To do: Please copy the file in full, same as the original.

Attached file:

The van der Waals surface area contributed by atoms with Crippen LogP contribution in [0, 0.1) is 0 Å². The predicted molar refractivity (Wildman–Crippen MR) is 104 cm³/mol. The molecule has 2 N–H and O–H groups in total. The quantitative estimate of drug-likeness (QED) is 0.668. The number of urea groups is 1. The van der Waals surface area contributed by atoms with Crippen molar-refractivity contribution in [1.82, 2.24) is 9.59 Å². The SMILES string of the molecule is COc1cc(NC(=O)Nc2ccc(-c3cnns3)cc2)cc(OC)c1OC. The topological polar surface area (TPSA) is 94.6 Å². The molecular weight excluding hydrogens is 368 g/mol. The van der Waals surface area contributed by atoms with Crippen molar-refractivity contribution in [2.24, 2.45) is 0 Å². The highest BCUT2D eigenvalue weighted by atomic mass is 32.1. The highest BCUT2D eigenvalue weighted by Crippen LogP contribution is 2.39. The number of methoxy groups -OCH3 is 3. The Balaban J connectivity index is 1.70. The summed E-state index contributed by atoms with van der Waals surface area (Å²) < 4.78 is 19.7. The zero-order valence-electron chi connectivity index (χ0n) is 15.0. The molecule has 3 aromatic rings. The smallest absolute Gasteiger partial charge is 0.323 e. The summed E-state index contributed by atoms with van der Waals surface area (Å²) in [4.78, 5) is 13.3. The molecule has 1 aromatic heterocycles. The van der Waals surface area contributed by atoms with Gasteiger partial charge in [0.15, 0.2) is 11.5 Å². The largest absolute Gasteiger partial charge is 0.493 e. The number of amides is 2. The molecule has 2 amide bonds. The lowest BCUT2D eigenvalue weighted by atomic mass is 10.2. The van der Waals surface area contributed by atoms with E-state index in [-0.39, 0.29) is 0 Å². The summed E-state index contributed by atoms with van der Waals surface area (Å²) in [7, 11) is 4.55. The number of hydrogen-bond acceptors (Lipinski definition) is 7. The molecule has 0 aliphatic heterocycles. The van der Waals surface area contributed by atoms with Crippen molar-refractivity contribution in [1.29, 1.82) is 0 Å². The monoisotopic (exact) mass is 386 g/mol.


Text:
The van der Waals surface area contributed by atoms with Crippen LogP contribution in [0, 0.1) is 0 Å². The predicted molar refractivity (Wildman–Crippen MR) is 104 cm³/mol. The molecule has 2 N–H and O–H groups in total. The quantitative estimate of drug-likeness (QED) is 0.668. The number of urea groups is 1. The van der Waals surface area contributed by atoms with Crippen molar-refractivity contribution in [1.82, 2.24) is 9.59 Å². The SMILES string of the molecule is COc1cc(NC(=O)Nc2ccc(-c3cnns3)cc2)cc(OC)c1OC. The topological polar surface area (TPSA) is 94.6 Å². The molecular weight excluding hydrogens is 368 g/mol. The van der Waals surface area contributed by atoms with Crippen molar-refractivity contribution in [2.24, 2.45) is 0 Å². The highest BCUT2D eigenvalue weighted by atomic mass is 32.1. The highest BCUT2D eigenvalue weighted by Crippen LogP contribution is 2.39. The number of methoxy groups -OCH3 is 3. The Balaban J connectivity index is 1.70. The summed E-state index contributed by atoms with van der Waals surface area (Å²) < 4.78 is 19.7. The zero-order valence-electron chi connectivity index (χ0n) is 15.0. The molecule has 3 aromatic rings. The smallest absolute Gasteiger partial charge is 0.323 e. The summed E-state index contributed by atoms with van der Waals surface area (Å²) in [4.78, 5) is 13.3. The molecule has 1 aromatic heterocycles. The van der Waals surface area contributed by atoms with Gasteiger partial charge in [0.15, 0.2) is 11.5 Å². The largest absolute Gasteiger partial charge is 0.493 e. The number of amides is 2. The molecule has 2 amide bonds. The lowest BCUT2D eigenvalue weighted by atomic mass is 10.2. The van der Waals surface area contributed by atoms with E-state index in [-0.39, 0.29) is 0 Å². The summed E-state index contributed by atoms with van der Waals surface area (Å²) in [7, 11) is 4.55. The number of hydrogen-bond acceptors (Lipinski definition) is 7. The molecule has 0 aliphatic heterocycles. The van der Waals surface area contributed by atoms with Crippen molar-refractivity contribution in [1.29, 1.82) is 0 Å². The monoisotopic (exact) mass is 386 g/mol.